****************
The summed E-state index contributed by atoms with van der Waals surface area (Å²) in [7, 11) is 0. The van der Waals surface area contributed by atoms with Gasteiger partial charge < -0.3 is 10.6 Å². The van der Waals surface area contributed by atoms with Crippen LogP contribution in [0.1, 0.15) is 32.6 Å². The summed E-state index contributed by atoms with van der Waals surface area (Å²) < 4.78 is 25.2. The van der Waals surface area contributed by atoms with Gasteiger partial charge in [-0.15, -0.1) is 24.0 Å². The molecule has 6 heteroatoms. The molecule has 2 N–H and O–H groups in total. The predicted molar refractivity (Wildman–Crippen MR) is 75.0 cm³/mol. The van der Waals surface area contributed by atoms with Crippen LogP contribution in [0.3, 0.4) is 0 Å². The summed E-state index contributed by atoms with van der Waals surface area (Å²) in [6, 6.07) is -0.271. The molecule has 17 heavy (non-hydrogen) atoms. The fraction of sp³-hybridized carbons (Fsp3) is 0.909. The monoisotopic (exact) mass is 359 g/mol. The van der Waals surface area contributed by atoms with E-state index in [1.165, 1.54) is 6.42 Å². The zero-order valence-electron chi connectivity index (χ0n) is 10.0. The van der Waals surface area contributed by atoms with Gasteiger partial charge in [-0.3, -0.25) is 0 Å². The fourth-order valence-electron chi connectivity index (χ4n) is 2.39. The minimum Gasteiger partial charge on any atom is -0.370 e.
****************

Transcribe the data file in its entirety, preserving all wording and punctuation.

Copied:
The summed E-state index contributed by atoms with van der Waals surface area (Å²) in [7, 11) is 0. The van der Waals surface area contributed by atoms with Gasteiger partial charge < -0.3 is 10.6 Å². The van der Waals surface area contributed by atoms with Crippen LogP contribution in [0.1, 0.15) is 32.6 Å². The summed E-state index contributed by atoms with van der Waals surface area (Å²) < 4.78 is 25.2. The van der Waals surface area contributed by atoms with Gasteiger partial charge in [-0.15, -0.1) is 24.0 Å². The molecule has 6 heteroatoms. The molecule has 2 N–H and O–H groups in total. The predicted molar refractivity (Wildman–Crippen MR) is 75.0 cm³/mol. The van der Waals surface area contributed by atoms with Crippen LogP contribution in [0.3, 0.4) is 0 Å². The summed E-state index contributed by atoms with van der Waals surface area (Å²) in [6, 6.07) is -0.271. The molecule has 17 heavy (non-hydrogen) atoms. The fraction of sp³-hybridized carbons (Fsp3) is 0.909. The monoisotopic (exact) mass is 359 g/mol. The van der Waals surface area contributed by atoms with E-state index in [1.165, 1.54) is 6.42 Å². The zero-order valence-electron chi connectivity index (χ0n) is 10.0. The van der Waals surface area contributed by atoms with Gasteiger partial charge in [-0.3, -0.25) is 0 Å². The fourth-order valence-electron chi connectivity index (χ4n) is 2.39. The minimum Gasteiger partial charge on any atom is -0.370 e.